Novak Djokovic became the oldest winner of the Internazionali d'Italia men's singles title in the Open Era as he fended off Stefanos Tsitsipas on the clay in Rome.

The world number one said he played a "perfect set" to race through the opener, before coming from a break down in the second to earn a 6-0 7-6 (7-5) victory in Sunday's final.

Djokovic made it a record-extending 38th Masters 1000 title in what was his 55th final at this level, and it was his sixth triumph at this event in the Italian capital.

At 34 years, 11 months and 23 days old, Djokovic is 10 days older than the previous oldest Rome champion, Rafael Nadal, who took the title last year.

He boosted his head-to-head record to 7-2 against Greek star Tsitsipas, winning their last six matches and all five they have contested on clay, including last year's French Open final where Djokovic came from two sets behind to scoop the grand slam. This victory clearly augurs well for Djokovic's upcoming title defence in Paris.

Djokovic broke serve to love in the opening game, Tsitsipas swatting a volley into the net to hand over the early advantage and set the tone for a wildly one-sided set.

Tsitsipas broke to lead 3-1 in the second set and he served for it at 5-3 but was broken to 15, sending a forehand wide on game point. The tie-break that soon followed was hard fought, with Tsitsipas looping a backhand long on match point as Serbian Djokovic earned the trophy once again.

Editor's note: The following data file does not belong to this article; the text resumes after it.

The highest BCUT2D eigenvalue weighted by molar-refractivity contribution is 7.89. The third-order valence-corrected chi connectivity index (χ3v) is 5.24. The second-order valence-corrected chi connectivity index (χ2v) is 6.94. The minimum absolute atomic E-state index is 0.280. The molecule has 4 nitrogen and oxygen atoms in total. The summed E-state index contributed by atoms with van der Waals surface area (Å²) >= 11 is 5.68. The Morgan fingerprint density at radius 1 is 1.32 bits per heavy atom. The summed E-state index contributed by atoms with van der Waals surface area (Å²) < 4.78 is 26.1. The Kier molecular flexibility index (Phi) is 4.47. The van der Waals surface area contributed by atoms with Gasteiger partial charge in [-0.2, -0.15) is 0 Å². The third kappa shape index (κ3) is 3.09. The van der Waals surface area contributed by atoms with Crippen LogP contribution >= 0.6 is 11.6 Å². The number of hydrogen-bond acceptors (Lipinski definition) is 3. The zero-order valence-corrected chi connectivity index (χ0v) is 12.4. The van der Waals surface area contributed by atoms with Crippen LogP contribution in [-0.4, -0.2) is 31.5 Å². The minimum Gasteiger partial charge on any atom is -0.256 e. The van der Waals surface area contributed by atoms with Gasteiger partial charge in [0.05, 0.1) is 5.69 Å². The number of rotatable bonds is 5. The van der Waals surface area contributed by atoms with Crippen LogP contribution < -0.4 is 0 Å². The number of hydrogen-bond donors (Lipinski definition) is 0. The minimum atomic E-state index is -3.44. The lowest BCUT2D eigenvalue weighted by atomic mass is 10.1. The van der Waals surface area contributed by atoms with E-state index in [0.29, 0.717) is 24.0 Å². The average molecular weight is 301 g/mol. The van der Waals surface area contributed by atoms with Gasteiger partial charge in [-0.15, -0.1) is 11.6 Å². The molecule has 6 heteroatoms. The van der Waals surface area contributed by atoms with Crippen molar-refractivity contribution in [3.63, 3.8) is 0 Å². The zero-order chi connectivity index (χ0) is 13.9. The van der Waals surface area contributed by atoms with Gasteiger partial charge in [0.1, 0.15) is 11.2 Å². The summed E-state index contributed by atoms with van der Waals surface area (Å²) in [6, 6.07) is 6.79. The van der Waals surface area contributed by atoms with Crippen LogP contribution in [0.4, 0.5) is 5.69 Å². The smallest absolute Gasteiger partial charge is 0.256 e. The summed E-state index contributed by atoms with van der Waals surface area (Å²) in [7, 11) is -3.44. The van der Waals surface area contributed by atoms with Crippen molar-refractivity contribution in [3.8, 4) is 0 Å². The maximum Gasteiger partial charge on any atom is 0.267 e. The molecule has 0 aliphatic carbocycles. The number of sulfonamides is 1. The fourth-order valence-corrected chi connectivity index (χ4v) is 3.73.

Reflecting on his fast start, and his first title of 2022, Djokovic said on Amazon Prime: "I pleasantly surprised myself, I can say, even though I had a clear game plan and strategy coming into the match. I knew what to expect from the other side so I knew what I had to do, but I did play a perfect set, no doubt about it.

"After that it was a little bit tight, the beginning of the second for me. He used it, and at this level one or two points can turn a match around and he was back in the game. At 4-1 up for him and 30-40, the match could have easily gone into a third set, but I somehow managed to find the right shots at the right time to come back in the game, and the tie-breaker, I guess I was just an inch better, maybe calmer, and it was a tight tie-break for both of us."

Ahead of the French Open, which gets under way next Sunday, Djokovic is feeling in great shape for his title defence. Having missed the Australian Open in January in a deportation drama, Djokovic will head to Paris as a major rival to teenage sensation Carlos Alcaraz.

Should Djokovic triumph at Roland Garros, he would match Nadal's men's record of 21 grand slams.

"I've been building my form in the last couple of weeks and like the previous years I knew that my best shape on clay was usually coming around Rome time," Djokovic said.

"So it couldn't be a better time, coming into Roland Garros with a title at this wonderful tournament. I'm going to Paris with a lot of confidence."

Iga Swiatek plans to "celebrate with a lot of Tiramisu" after becoming the first player since Serena Williams in 2013 to win five successive WTA Tour events with victory at the Internazionali d'Italia.